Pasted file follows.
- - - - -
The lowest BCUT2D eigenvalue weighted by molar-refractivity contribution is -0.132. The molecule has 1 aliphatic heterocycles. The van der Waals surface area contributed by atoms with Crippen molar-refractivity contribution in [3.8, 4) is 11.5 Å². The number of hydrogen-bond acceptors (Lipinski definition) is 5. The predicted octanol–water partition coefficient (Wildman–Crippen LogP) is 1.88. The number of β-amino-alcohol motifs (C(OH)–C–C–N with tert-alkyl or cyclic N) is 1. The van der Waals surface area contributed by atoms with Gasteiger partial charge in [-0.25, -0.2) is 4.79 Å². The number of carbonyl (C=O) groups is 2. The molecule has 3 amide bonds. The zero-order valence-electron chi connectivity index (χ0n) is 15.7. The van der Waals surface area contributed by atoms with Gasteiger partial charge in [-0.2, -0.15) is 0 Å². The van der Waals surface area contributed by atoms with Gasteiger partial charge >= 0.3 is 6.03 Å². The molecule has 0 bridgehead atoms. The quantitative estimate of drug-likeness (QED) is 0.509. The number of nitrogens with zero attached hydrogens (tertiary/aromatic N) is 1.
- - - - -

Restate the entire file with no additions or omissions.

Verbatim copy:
The lowest BCUT2D eigenvalue weighted by molar-refractivity contribution is -0.132. The molecule has 1 aliphatic heterocycles. The van der Waals surface area contributed by atoms with Crippen molar-refractivity contribution in [3.8, 4) is 11.5 Å². The number of hydrogen-bond acceptors (Lipinski definition) is 5. The predicted octanol–water partition coefficient (Wildman–Crippen LogP) is 1.88. The number of β-amino-alcohol motifs (C(OH)–C–C–N with tert-alkyl or cyclic N) is 1. The van der Waals surface area contributed by atoms with Gasteiger partial charge in [-0.25, -0.2) is 4.79 Å². The number of carbonyl (C=O) groups is 2. The molecule has 3 amide bonds. The zero-order valence-electron chi connectivity index (χ0n) is 15.7. The van der Waals surface area contributed by atoms with Gasteiger partial charge in [-0.2, -0.15) is 0 Å². The van der Waals surface area contributed by atoms with Gasteiger partial charge >= 0.3 is 6.03 Å². The molecule has 0 bridgehead atoms. The quantitative estimate of drug-likeness (QED) is 0.509. The number of nitrogens with zero attached hydrogens (tertiary/aromatic N) is 1.